Dave and I traveled through most of Africa in a large overland truck. The distance between stops was great, so we weren't able to spend as much time as we would have liked getting to know locals. This portion of our trip was more about seeing the landscape and wildlife.
Elephants wander in the wild of the Serengeti, Tanzania.
We got sore tushes on this truck, but the views were great!
TANZANIA definitely seems modern by Malawi standards. Although some people are struggling, there seems to be more evidence of positive employment and education. Tanzanians are very clever, and the country certainly knows how to profit from tourists. Home to Mount Kilimanjaro and the Serengeti, the Tanzanian government charges astronomical fees to visit, climb and explore both, but we felt it was worth it.
It should also be noted that the northern part of the country is mostly Muslim. We were there during Ramadan, a time when most of the population observed fasts for a better part of the day and closed up shops for prayer time. People also dressed a lot more conservative than in other African nations.
DAR ES SALAAM, arabic meaning abode for peace, is the largest city in Tanzania, but it is not the capital. Unlike its name, the city is extremely busy with businesses lining every space of street and traffic is horrendous. This may explain why the majority of Tanzania's population are farmers living in rural areas.
ZANZIBAR is an island off the coast of Tanzania popular for its beaches and spices.
Stone Town is the main area of Zanzibar. It is a maze of narrow roads with shops and homes at every turn.
The architecture is beautifully old in Stone Town.
Business is slow during Ramadan.
Zanzibar shops sell traditional wood crafts and lots of wild fabrics.
At night people enjoy freshly cooked fish and other local treats in the town square.
Stone Town was the center of the slave trade in the 1800s. This is a monument so locals never forget.
Spice plantations are everywhere on the island, growing everything from cocoa, vanilla, black pepper, cardamom, cinnamon, nutmeg, jackfruit, passion fruit and lemon grass.
A worker climbs up a coconut tree to get the goods.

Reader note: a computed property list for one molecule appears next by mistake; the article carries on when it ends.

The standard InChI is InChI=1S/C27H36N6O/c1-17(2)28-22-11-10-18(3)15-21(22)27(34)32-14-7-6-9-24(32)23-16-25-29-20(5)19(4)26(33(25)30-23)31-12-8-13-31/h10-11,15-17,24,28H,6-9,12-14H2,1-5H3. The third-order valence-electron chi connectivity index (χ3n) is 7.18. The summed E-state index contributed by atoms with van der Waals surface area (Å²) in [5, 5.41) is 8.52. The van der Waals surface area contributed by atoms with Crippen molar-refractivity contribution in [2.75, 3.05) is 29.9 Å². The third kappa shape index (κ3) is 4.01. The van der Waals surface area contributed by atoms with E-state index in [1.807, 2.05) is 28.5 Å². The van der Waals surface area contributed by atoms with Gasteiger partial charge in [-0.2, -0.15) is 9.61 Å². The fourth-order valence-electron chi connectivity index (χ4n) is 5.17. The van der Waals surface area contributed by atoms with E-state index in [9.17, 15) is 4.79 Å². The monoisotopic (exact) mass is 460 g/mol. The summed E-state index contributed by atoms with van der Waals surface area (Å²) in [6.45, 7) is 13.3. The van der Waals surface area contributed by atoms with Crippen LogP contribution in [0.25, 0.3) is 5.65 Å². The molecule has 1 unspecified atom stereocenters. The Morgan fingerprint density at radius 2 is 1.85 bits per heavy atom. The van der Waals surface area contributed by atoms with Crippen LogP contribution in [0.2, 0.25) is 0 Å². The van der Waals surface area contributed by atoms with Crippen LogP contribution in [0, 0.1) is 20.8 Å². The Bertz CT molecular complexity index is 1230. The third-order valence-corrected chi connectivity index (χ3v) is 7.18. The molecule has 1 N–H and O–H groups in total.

Crazy tree, Zanzibar.
Life on the beach with some of our friends.
Faasai are fake Maasai. They are dressed similarly to Maasai, with their wool blanket, lion sword, and staff, but they have the tell tale fancy watch, sunglasses and sandals. They wander the beaches making money for photo opportunities and "massages," an apparent cover for prostitution. More on the real Maasai people below.
Muslim women heading to fish.
Zanzibar women use an old fishing technique of slapping water with a stick while walking round and round in a circle with a net to catch the fish.
SERENGETI NATIONAL PARK is home to the 'Big 5': lion, leopard, buffalo, elephant and rhino. We saw four out of the five. Apparently there are only about 20 rhinos left in the area and on the day of our visit they decided to go on vacation. As a concilation we saw some other favorites, like the giraffe. Serengeti is a Maasai word for 'endless plain,' which makes sense since it is 14,763 square kilometers and home to thousands of plants and predators.
Sunrise in the Serengeti.
The elusive leopard.
Part of Serengeti is the Ngorongoro Crater, which is the world’s largest intact volcanic caldera. There are a large number of animals living there because of its rich pasture and permanent water supply. Giraffes are the exception, since there aren't many tall trees at the base of the crater.
A Maasai man herds cattle on the rim of the Ngorongoro crater.
The Serengeti and Ngorongoro Crater region are home to the Maasai people. This tribe lives a very simple life, yet by modern standards it could be considered sexist. Read up if you are interested to learn more.
Here is our day in the crater:
Enjoying the ride on the safari truck.
Scoping for action.
A Serengeti cheetah is the fastest land animal and is even more elusive than the Leopard.
We didn't see too much action on these safaris. The exception was when a few hyenas were pestering these wildebeests. They decided to herd together into a collective charge with the young ones in the middle to scare off the hyenas.
The warthog was definitely hit by the ugly stick.
Gazelles are everywhere in the Serengeti. They fill fields as far as the eye can see.
I left Dave in Tanzania to climb Kili and headed to Nairobi, Kenya, for two days. The city seemed strikingly modern, but I didn't explore too much because locals call Nairobi Nairobbery, so I just saw the markets and daily life from a bus, and only talked to locals at a campground. I was en route to London so perhaps didn't give it a fair shake.
Nairobi streets are lined with vendors much like the rest of Africa, but when you enter downtown it turns modern with western-like shops and malls.
Traffic into downtown Nairobi is a nightmare, but the good news is you can buy everything from bananas to steering wheels to blowup chairs right outside your window!
In closing, you can't go to Africa without spotting President Obama. He is everywhere; on shirts, scarves, buses and signs. Like us, the locals have high hopes for him.
Obama store in Tanzania.